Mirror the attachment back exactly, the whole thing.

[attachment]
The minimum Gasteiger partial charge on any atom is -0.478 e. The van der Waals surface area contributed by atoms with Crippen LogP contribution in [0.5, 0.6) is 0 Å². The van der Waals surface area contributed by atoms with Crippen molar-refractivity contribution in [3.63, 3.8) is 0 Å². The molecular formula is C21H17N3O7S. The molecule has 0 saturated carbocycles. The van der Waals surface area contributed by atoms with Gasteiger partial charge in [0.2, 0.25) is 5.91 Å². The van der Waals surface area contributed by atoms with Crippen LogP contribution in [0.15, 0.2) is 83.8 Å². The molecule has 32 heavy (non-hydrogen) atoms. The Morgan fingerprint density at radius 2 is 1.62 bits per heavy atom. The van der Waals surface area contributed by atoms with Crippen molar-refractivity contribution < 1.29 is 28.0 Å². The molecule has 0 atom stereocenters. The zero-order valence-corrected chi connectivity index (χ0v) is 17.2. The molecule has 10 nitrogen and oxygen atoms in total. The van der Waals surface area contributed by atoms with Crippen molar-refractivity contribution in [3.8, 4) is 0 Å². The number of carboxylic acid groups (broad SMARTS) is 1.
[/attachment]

The minimum Gasteiger partial charge on any atom is -0.478 e. The van der Waals surface area contributed by atoms with Crippen LogP contribution in [0.5, 0.6) is 0 Å². The van der Waals surface area contributed by atoms with Crippen molar-refractivity contribution in [3.63, 3.8) is 0 Å². The molecular formula is C21H17N3O7S. The molecule has 0 saturated carbocycles. The van der Waals surface area contributed by atoms with Gasteiger partial charge in [0.2, 0.25) is 5.91 Å². The van der Waals surface area contributed by atoms with Crippen LogP contribution in [0.15, 0.2) is 83.8 Å². The molecule has 32 heavy (non-hydrogen) atoms. The Morgan fingerprint density at radius 2 is 1.62 bits per heavy atom. The van der Waals surface area contributed by atoms with Crippen molar-refractivity contribution < 1.29 is 28.0 Å². The molecule has 0 atom stereocenters. The zero-order valence-corrected chi connectivity index (χ0v) is 17.2. The molecule has 10 nitrogen and oxygen atoms in total. The van der Waals surface area contributed by atoms with Crippen molar-refractivity contribution in [3.8, 4) is 0 Å². The number of carboxylic acid groups (broad SMARTS) is 1.